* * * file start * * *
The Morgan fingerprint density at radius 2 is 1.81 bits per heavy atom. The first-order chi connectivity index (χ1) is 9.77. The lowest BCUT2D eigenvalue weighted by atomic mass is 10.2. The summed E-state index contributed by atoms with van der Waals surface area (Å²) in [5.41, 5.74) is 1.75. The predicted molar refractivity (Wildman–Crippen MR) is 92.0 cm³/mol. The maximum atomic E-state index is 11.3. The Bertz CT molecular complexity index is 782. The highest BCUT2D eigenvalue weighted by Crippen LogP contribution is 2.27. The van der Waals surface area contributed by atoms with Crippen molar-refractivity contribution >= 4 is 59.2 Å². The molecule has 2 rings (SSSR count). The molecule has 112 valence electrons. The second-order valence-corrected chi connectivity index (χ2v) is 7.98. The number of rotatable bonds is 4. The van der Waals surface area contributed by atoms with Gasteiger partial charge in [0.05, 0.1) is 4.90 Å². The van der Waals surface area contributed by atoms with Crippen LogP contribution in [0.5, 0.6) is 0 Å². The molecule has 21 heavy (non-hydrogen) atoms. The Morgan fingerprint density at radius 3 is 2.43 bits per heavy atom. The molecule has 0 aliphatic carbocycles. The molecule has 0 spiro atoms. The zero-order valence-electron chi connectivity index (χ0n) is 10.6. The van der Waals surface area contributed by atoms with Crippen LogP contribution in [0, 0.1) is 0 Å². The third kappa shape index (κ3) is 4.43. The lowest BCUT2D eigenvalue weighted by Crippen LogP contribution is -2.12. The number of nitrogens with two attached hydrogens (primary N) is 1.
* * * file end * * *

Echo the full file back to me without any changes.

The Morgan fingerprint density at radius 2 is 1.81 bits per heavy atom. The first-order chi connectivity index (χ1) is 9.77. The lowest BCUT2D eigenvalue weighted by atomic mass is 10.2. The summed E-state index contributed by atoms with van der Waals surface area (Å²) in [5.41, 5.74) is 1.75. The predicted molar refractivity (Wildman–Crippen MR) is 92.0 cm³/mol. The maximum atomic E-state index is 11.3. The Bertz CT molecular complexity index is 782. The highest BCUT2D eigenvalue weighted by Crippen LogP contribution is 2.27. The van der Waals surface area contributed by atoms with Crippen molar-refractivity contribution >= 4 is 59.2 Å². The molecule has 2 rings (SSSR count). The molecule has 112 valence electrons. The second-order valence-corrected chi connectivity index (χ2v) is 7.98. The number of rotatable bonds is 4. The van der Waals surface area contributed by atoms with Gasteiger partial charge in [0.05, 0.1) is 4.90 Å². The van der Waals surface area contributed by atoms with Crippen LogP contribution in [0.5, 0.6) is 0 Å². The molecule has 21 heavy (non-hydrogen) atoms. The Morgan fingerprint density at radius 3 is 2.43 bits per heavy atom. The molecule has 0 aliphatic carbocycles. The molecule has 0 spiro atoms. The zero-order valence-electron chi connectivity index (χ0n) is 10.6. The van der Waals surface area contributed by atoms with Crippen LogP contribution in [0, 0.1) is 0 Å². The third kappa shape index (κ3) is 4.43. The lowest BCUT2D eigenvalue weighted by Crippen LogP contribution is -2.12. The number of nitrogens with two attached hydrogens (primary N) is 1.